Chanting "Death to Israel", "We are all for our nation" and "God is great", they danced in the main square of Arnoun as Israeli soldiers fired over their heads to disperse them.
The students, Christian and Muslim, gathered from universities all over Lebanon to protest against Israel's takeover of Arnoun, outside the Israeli occupation zone, on 17 February.
The Israeli army says it was trying to protect residents and their soldiers from attacks by the Lebanese guerrilla movement Hizbollah.
The students, carrying Lebanese flags, cut the wire and moved in yesterday morning. An Israeli spokesman said there were no casualties and the demonstrators later left Arnoun.
Heavy shelling by Israeli artillery in the area has reduced the population of Arnoun from 2,000 Lebanese to 35. Israel also demolished 14 homes in the village, saying they were being used by Hizbollah to make roadside bombs.
Lebanon has protested to the United Nations and the United States over Israel's expansion of its self-declared security zone, set up in 1985.
The Lebanese Prime Minister, Salim al-Hoss, said: "Israel's assertions that it wishes to withdraw from Lebanon sound absurd as it annexes yet another village."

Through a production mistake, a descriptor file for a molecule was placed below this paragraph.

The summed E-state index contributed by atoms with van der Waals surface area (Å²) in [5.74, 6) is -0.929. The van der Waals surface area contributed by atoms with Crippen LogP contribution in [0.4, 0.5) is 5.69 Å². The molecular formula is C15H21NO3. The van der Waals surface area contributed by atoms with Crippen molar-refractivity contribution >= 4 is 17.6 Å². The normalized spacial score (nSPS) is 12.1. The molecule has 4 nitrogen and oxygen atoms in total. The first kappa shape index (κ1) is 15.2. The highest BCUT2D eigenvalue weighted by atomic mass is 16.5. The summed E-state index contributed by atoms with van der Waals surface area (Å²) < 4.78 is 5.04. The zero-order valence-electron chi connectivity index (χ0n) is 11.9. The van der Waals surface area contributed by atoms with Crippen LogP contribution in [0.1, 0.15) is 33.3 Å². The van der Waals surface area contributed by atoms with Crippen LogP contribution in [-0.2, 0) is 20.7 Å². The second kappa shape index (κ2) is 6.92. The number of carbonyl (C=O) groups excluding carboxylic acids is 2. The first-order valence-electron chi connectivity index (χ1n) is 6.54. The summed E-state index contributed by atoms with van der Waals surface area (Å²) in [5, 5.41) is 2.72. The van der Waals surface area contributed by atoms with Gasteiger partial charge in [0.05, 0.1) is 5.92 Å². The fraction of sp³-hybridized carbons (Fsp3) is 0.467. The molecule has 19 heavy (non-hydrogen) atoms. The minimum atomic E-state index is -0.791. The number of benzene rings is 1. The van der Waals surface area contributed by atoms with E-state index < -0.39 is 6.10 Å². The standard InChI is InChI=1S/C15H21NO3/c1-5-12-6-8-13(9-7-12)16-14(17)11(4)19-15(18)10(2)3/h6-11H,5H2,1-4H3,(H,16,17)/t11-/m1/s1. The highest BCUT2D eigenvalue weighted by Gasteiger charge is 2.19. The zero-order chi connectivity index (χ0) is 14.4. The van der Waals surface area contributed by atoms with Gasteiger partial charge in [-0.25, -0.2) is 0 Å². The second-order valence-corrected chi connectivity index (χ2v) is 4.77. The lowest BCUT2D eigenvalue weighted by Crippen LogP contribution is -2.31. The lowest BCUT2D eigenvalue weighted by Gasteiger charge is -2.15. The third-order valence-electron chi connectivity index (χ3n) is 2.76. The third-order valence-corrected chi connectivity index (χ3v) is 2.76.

Israel says people from Arnoun can continue to cross in and out of the security zone by using a checkpoint at Kafr Tibneet.
Dore Gold, Israel's ambassador to the UN in New York, said Arnoun has "long been part of the security zone which Israel has been compelled to maintain in response to the continued terrorist attacks emanating from Lebanon".
There have been few rocket attacks and no ground assaults on Israel by Hizbollah since the agreement that ended the Israeli bombardment of southern Lebanon, known as "Grapes of Wrath", in 1996.
Earlier this week three Israeli officers from an elite paratroop unit were killed and five wounded when they were ambushed by Hizbollah.
Most Israeli casualties are inflicted by roadside bombs remotely controlled by command wire.Reuse content